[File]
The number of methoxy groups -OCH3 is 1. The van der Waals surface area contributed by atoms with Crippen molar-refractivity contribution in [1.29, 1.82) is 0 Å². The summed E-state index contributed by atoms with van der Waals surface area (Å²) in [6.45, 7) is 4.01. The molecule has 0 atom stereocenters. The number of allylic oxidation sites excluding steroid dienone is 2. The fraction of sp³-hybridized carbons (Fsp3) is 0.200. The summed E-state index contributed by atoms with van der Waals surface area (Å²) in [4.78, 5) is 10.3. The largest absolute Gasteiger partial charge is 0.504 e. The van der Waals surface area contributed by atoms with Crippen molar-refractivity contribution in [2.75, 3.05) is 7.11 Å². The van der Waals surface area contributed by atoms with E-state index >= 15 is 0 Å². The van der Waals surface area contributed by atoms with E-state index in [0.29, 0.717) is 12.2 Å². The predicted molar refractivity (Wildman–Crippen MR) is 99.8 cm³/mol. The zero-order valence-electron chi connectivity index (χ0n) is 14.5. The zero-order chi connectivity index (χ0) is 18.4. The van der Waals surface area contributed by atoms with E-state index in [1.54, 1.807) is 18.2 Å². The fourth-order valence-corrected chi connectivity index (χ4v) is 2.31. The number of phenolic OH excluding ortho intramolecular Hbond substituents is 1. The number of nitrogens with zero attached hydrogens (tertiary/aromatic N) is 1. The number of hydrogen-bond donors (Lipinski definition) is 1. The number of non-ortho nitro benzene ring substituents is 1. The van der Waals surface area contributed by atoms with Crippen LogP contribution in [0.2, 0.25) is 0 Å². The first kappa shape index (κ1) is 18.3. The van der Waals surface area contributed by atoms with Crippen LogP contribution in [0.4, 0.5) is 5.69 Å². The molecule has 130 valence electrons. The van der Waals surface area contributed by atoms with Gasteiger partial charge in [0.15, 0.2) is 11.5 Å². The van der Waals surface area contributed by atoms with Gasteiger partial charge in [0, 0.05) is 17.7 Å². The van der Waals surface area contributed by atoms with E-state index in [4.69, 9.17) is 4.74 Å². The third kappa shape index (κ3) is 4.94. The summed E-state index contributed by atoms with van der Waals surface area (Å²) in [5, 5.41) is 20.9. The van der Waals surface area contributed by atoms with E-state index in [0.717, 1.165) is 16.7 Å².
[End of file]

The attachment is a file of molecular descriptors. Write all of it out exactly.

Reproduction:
The number of methoxy groups -OCH3 is 1. The van der Waals surface area contributed by atoms with Crippen molar-refractivity contribution in [1.29, 1.82) is 0 Å². The summed E-state index contributed by atoms with van der Waals surface area (Å²) in [6.45, 7) is 4.01. The molecule has 0 atom stereocenters. The number of allylic oxidation sites excluding steroid dienone is 2. The fraction of sp³-hybridized carbons (Fsp3) is 0.200. The summed E-state index contributed by atoms with van der Waals surface area (Å²) in [4.78, 5) is 10.3. The largest absolute Gasteiger partial charge is 0.504 e. The van der Waals surface area contributed by atoms with Crippen molar-refractivity contribution in [2.75, 3.05) is 7.11 Å². The van der Waals surface area contributed by atoms with E-state index >= 15 is 0 Å². The van der Waals surface area contributed by atoms with E-state index in [0.29, 0.717) is 12.2 Å². The predicted molar refractivity (Wildman–Crippen MR) is 99.8 cm³/mol. The zero-order valence-electron chi connectivity index (χ0n) is 14.5. The zero-order chi connectivity index (χ0) is 18.4. The van der Waals surface area contributed by atoms with E-state index in [1.54, 1.807) is 18.2 Å². The fourth-order valence-corrected chi connectivity index (χ4v) is 2.31. The number of phenolic OH excluding ortho intramolecular Hbond substituents is 1. The number of nitrogens with zero attached hydrogens (tertiary/aromatic N) is 1. The number of hydrogen-bond donors (Lipinski definition) is 1. The number of non-ortho nitro benzene ring substituents is 1. The van der Waals surface area contributed by atoms with Crippen LogP contribution in [0.2, 0.25) is 0 Å². The first kappa shape index (κ1) is 18.3. The van der Waals surface area contributed by atoms with Crippen LogP contribution in [0.4, 0.5) is 5.69 Å². The molecule has 130 valence electrons. The van der Waals surface area contributed by atoms with Gasteiger partial charge in [0.15, 0.2) is 11.5 Å². The van der Waals surface area contributed by atoms with Gasteiger partial charge in [0, 0.05) is 17.7 Å². The van der Waals surface area contributed by atoms with E-state index in [4.69, 9.17) is 4.74 Å². The third kappa shape index (κ3) is 4.94. The summed E-state index contributed by atoms with van der Waals surface area (Å²) in [5, 5.41) is 20.9. The van der Waals surface area contributed by atoms with E-state index in [0.717, 1.165) is 16.7 Å².